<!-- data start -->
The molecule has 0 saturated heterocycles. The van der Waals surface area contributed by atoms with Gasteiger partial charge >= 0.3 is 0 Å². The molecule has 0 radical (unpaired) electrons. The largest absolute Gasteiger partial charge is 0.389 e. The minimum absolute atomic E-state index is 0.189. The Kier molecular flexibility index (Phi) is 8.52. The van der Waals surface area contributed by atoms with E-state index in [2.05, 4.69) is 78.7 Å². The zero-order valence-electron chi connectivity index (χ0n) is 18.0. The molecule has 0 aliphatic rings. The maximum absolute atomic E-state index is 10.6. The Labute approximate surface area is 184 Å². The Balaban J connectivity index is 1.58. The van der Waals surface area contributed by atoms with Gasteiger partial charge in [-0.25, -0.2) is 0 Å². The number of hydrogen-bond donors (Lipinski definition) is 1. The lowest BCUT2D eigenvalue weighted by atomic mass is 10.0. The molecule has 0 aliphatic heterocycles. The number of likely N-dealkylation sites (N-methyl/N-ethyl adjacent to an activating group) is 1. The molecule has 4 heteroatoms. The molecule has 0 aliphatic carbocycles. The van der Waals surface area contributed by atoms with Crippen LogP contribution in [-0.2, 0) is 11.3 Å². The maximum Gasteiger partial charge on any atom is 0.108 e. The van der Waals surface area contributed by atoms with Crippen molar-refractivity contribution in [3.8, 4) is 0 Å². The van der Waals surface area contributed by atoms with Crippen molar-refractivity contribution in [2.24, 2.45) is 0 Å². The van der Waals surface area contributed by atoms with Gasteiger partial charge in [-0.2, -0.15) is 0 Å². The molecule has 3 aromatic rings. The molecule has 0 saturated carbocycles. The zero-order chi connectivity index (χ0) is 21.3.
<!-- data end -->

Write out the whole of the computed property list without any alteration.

The molecule has 0 saturated heterocycles. The van der Waals surface area contributed by atoms with Gasteiger partial charge >= 0.3 is 0 Å². The molecule has 0 radical (unpaired) electrons. The largest absolute Gasteiger partial charge is 0.389 e. The minimum absolute atomic E-state index is 0.189. The Kier molecular flexibility index (Phi) is 8.52. The van der Waals surface area contributed by atoms with E-state index in [2.05, 4.69) is 78.7 Å². The zero-order valence-electron chi connectivity index (χ0n) is 18.0. The molecule has 0 aliphatic rings. The maximum absolute atomic E-state index is 10.6. The Labute approximate surface area is 184 Å². The Balaban J connectivity index is 1.58. The van der Waals surface area contributed by atoms with Gasteiger partial charge in [-0.25, -0.2) is 0 Å². The number of hydrogen-bond donors (Lipinski definition) is 1. The lowest BCUT2D eigenvalue weighted by atomic mass is 10.0. The molecule has 0 aliphatic heterocycles. The number of likely N-dealkylation sites (N-methyl/N-ethyl adjacent to an activating group) is 1. The molecule has 4 heteroatoms. The molecule has 0 aliphatic carbocycles. The van der Waals surface area contributed by atoms with Crippen LogP contribution in [-0.2, 0) is 11.3 Å². The maximum Gasteiger partial charge on any atom is 0.108 e. The van der Waals surface area contributed by atoms with Crippen molar-refractivity contribution in [3.8, 4) is 0 Å². The van der Waals surface area contributed by atoms with Crippen molar-refractivity contribution in [2.24, 2.45) is 0 Å². The van der Waals surface area contributed by atoms with Gasteiger partial charge in [-0.2, -0.15) is 0 Å². The molecule has 3 aromatic rings. The molecule has 0 saturated carbocycles. The zero-order chi connectivity index (χ0) is 21.3.